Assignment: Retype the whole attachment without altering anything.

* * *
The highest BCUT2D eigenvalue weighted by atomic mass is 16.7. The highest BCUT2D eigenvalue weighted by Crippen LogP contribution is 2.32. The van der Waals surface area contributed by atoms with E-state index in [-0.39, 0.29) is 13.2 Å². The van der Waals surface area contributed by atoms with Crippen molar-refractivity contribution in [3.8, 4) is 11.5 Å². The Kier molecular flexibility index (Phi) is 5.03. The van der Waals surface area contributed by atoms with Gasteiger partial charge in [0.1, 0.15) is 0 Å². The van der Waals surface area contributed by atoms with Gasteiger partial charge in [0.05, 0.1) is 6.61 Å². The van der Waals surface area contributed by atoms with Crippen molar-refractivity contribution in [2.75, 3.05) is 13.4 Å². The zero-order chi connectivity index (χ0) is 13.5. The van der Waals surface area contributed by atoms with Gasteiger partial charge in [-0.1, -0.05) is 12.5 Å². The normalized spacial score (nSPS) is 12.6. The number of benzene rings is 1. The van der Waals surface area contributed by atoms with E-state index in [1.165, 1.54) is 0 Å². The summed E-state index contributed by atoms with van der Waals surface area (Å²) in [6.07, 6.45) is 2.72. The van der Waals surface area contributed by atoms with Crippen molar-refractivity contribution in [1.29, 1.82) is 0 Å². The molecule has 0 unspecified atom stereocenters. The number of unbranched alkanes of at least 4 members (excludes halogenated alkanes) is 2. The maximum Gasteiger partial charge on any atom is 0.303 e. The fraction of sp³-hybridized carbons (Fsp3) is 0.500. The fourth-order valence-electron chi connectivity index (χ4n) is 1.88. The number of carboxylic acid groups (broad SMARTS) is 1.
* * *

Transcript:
The highest BCUT2D eigenvalue weighted by atomic mass is 16.7. The highest BCUT2D eigenvalue weighted by Crippen LogP contribution is 2.32. The van der Waals surface area contributed by atoms with E-state index in [-0.39, 0.29) is 13.2 Å². The van der Waals surface area contributed by atoms with Crippen molar-refractivity contribution in [3.8, 4) is 11.5 Å². The Kier molecular flexibility index (Phi) is 5.03. The van der Waals surface area contributed by atoms with Gasteiger partial charge in [0.1, 0.15) is 0 Å². The van der Waals surface area contributed by atoms with Gasteiger partial charge in [0.05, 0.1) is 6.61 Å². The van der Waals surface area contributed by atoms with Crippen molar-refractivity contribution in [2.75, 3.05) is 13.4 Å². The zero-order chi connectivity index (χ0) is 13.5. The van der Waals surface area contributed by atoms with Gasteiger partial charge in [-0.1, -0.05) is 12.5 Å². The normalized spacial score (nSPS) is 12.6. The number of benzene rings is 1. The van der Waals surface area contributed by atoms with E-state index in [1.165, 1.54) is 0 Å². The summed E-state index contributed by atoms with van der Waals surface area (Å²) in [6.07, 6.45) is 2.72. The van der Waals surface area contributed by atoms with Crippen molar-refractivity contribution in [1.29, 1.82) is 0 Å². The molecule has 0 unspecified atom stereocenters. The number of unbranched alkanes of at least 4 members (excludes halogenated alkanes) is 2. The maximum Gasteiger partial charge on any atom is 0.303 e. The fraction of sp³-hybridized carbons (Fsp3) is 0.500. The fourth-order valence-electron chi connectivity index (χ4n) is 1.88. The number of carboxylic acid groups (broad SMARTS) is 1.